Written on Tuesday, April 30
I’ve been with my host family for three full days and I feel as if I have been here for months. For a Georgian family, my family is very small. Families often have many generations in one house and mine is no different. However, it is a small three-generation family. That suits me perfectly. It is a fairly quiet home but very warm and welcoming. Neighbors stop by frequently and are always welcomed with chai (tea) or k’ava (coffee) and bread or sweets.
I have plenty of motivation to learn the language as I can’t wait to be able to have real conversations with Eka as I’m sure we will be good friends. She strikes me as the kind of person I would make friends with anywhere. She’s been a great teacher quizzing me regularly (and I, in turn, am helping her learn English). At this rate, my vocabulary will far surpass my fellow volunteers. We’ll see how that works out. Probably only twenty percent of it sticks at the moment and I’m a little slow in piecing anything together to make a coherent thought. I have to remember, even though it feels as if it has been months, I’ve only had four language lessons so far. I have to say, the Peace Corps language program is pretty amazing.
This weekend is Easter weekend according to the Eastern Orthodox calendar. So, we have a four-day weekend. We are off Good Friday and the following Monday. On the Monday after Easter, it is traditional to go to the cemetery and have a picnic near your loved one’s graves. I’m not sure what my family has planned for the weekend. I asked Eka if she would go to church on Easter and she said she would go and light a candle. Well, she pantomimed it. So, I’m not sure if that means that is all they do or what. I guess I shall see. I am hoping that we’ll do the Good Friday tradition of coloring eggs. Here they dye eggs red to represent the blood of Christ. No other colors. Their lent lasts 50 days (instead of 40) and they are allowed no fish or meat, much more strict than Catholics in the US. During Holy Week (the week before Easter) they don’t eat dairy or eggs either. Apparently my family isn’t very devout as we have had fish and dairy all this week. I’ve had chicken soup but I’ve not seen them eat it.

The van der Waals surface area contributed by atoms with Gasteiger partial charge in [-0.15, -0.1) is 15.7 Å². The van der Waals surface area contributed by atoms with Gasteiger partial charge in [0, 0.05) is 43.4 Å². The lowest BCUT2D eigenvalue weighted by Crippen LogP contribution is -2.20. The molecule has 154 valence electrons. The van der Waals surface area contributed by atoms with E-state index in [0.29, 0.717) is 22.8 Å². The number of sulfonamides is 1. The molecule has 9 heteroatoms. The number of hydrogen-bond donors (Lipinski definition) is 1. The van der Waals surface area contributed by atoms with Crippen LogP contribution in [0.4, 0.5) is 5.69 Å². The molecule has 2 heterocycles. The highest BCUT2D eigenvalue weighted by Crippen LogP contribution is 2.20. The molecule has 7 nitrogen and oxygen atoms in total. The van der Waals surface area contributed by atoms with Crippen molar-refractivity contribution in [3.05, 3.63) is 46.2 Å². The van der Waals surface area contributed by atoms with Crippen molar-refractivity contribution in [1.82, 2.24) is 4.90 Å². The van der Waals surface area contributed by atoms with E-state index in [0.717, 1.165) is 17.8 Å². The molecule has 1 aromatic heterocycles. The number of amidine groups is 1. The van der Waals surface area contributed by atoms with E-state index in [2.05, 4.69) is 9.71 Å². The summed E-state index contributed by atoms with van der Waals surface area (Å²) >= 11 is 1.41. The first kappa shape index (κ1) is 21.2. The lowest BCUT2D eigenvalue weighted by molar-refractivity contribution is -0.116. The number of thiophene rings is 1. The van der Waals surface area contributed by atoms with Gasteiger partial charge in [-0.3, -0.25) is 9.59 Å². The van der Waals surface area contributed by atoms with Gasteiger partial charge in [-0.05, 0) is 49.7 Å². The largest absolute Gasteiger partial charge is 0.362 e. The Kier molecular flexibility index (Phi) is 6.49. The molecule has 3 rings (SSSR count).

Meals here are interesting. I have yet to sit down for a meal with the whole family. There is always at least one person missing and many times it is just Eka and I eating. Georgians do not typically all eat meals at the same time except during a Supra (which I’m sure I’ll have a chance to experience and blog about at some point in the future). They seem to eat smaller meals through out the day. Their last meal is usually at about 10 pm. I’ll admit I have yet to see that meal as I’m usually falling asleep at about that time. Eka stays up until midnight usually, which is pretty normal for Georgians. Why I would become an early to bed, early to rise person upon coming to a late night country, I have no idea! But it doesn’t seem to be shifting. I’m sure when PST is over and I’m not so busy, I’ll shift back to my natural state.
As I’m sure is evident, I’m really enjoying it here so far. The language training, while tough, feels productive. I’m excited for the work I’ll be doing (which I’ll go into more some other time). And I feel super lucky with my host family, particularly Eka. I also really appreciate the pace here and the connection to nature in every day life. No one here lives in a hermetically-sealed plastic bubble. We spend evenings sitting on the front porch looking out at the garden (and the outhouse). My mint tea comes straight from the garden and I can’t wait for cherries from the tree in the garden. Clothes are hung on the line to dry. The doors to the house are left open all day. Of course, it helps that since I got toKhashuri the weather has been perfect. Clear blue skies and mid-70s everyday. Perhaps all of this wouldn’t seem so idyllic with a blanket of snow on the ground and no heat.